by James Hubbard, M.D., M.P.H.

We’re finally to the finale. This is the third video of my three-part series on how to treat a cut.

When you have no other recourse, almost any way to keep the edges of a cut together will suffice. Your body will do the rest. Duct taping a cut together requires the skin around the wound to be dry. Even a little oozing of blood may cause the tape to not stick. Other than that, taping a cut is easy.

To treat a cut, first follow the steps in my previous videos, parts one and two. Then:

  1. If you have glue, apply a little around the cut. Super glue is best.
  2. Tear off a a two-inch-long strip of duct tape.
  3. Tear that strip lengthwise into strips about 1/4 to 1/2 inch wide.
  4. Start at one end of the cut. Stick a strip of tape to one side of the cut.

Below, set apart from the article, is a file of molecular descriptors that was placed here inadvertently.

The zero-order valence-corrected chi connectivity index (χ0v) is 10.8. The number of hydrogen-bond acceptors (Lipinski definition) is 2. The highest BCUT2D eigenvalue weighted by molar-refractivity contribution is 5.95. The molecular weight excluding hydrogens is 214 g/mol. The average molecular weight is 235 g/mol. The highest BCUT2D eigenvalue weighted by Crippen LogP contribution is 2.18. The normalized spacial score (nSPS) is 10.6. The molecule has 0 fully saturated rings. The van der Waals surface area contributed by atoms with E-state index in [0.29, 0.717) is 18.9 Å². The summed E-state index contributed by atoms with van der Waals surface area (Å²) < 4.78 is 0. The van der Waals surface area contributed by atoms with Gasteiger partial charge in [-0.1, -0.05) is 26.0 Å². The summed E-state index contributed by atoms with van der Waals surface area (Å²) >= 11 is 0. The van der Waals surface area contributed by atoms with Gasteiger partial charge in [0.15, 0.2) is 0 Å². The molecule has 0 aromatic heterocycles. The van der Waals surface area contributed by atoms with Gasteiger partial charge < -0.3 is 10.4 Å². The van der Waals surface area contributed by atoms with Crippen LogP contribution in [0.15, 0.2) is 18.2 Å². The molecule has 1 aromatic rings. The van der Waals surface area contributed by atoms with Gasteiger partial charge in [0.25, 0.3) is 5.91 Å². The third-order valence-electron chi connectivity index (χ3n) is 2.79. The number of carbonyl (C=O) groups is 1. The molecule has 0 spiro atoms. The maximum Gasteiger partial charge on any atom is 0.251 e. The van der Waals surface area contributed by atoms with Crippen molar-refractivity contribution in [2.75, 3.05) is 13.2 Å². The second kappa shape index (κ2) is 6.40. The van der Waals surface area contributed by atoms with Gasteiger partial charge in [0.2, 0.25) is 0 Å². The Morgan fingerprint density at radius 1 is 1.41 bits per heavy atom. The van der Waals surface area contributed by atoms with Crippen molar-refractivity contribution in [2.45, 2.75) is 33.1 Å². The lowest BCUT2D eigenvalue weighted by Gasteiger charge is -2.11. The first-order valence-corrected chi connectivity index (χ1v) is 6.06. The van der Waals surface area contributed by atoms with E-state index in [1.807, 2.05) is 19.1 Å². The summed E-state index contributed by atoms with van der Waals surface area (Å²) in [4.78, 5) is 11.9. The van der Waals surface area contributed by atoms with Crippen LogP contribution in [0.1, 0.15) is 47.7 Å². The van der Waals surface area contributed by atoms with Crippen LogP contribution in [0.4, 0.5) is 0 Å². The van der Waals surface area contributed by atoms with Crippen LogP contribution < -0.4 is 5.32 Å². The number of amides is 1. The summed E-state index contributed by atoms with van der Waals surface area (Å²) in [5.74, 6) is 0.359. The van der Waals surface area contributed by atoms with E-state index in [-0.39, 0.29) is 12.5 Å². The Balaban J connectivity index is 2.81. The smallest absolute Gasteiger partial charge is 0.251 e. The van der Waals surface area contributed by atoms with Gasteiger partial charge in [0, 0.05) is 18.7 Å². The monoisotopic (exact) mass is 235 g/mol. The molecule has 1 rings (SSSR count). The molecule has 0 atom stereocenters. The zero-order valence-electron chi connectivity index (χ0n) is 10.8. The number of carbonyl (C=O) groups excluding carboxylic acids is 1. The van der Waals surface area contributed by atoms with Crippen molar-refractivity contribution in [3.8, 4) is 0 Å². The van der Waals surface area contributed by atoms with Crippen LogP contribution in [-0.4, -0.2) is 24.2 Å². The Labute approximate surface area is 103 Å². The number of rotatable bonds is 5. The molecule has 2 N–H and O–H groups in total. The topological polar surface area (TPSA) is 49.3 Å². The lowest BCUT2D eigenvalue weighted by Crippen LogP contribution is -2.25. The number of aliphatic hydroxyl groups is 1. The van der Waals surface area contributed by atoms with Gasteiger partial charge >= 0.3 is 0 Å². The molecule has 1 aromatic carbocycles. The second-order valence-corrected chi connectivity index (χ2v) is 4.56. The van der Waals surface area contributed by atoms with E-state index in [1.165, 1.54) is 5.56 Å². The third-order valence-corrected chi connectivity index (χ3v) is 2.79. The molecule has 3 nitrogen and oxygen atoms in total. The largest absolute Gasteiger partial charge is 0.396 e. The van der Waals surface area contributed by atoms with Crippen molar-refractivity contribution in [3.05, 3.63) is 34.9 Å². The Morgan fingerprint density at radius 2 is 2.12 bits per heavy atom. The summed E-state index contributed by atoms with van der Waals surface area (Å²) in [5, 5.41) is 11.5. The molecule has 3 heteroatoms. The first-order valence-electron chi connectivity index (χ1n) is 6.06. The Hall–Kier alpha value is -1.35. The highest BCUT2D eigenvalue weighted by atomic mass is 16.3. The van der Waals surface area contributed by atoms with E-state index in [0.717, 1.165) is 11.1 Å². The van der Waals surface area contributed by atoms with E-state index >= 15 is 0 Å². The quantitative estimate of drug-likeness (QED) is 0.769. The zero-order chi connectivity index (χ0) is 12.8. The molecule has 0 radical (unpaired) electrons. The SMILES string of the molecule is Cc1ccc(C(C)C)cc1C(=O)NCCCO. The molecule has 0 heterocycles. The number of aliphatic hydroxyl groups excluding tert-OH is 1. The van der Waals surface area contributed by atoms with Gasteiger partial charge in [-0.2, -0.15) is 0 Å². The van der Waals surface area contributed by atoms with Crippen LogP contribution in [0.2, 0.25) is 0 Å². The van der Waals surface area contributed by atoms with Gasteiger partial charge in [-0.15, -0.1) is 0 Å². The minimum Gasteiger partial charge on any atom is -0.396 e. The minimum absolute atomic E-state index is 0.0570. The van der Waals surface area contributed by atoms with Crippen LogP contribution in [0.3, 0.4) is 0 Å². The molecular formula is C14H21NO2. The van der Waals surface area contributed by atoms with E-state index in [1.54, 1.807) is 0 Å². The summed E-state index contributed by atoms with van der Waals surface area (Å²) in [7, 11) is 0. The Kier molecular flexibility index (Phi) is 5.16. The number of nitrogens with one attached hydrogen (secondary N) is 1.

5. Approximate the wound edges together.
  6. Stick the strip to the other side.
  7. Repeat steps 4–6 until the cut is closed. The second strip should be next to the first and so on, leaving a small open space between each strip.
  8. Apply antibiotic ointment on the wound in the spaces between the duct tape strips.
  9. Cover with a dressing.
  10. Keep the area clean and dry.
  11. Repeat ointment and dressing daily. Sooner if the dressing gets dirty or wet.
  12. If the area around the wound gets red and warm or the cut starts oozing pus, start on antibiotics.
  13. If the cut continues to ooze blood, press on the dressing for 10 minutes. If the bleeding persists, apply a pressure dressing. (Post on how to make one of those coming soon. Sign up for email notification in the upper right corner.)
More Information

“Skin Lacerations: How to Treat a Cut, Scrape, Gash, Stab Wound”

Generally, cuts over joints take about two weeks to heal. Cuts on the face take about five. Other cuts take about ten.

Hope you enjoy the video.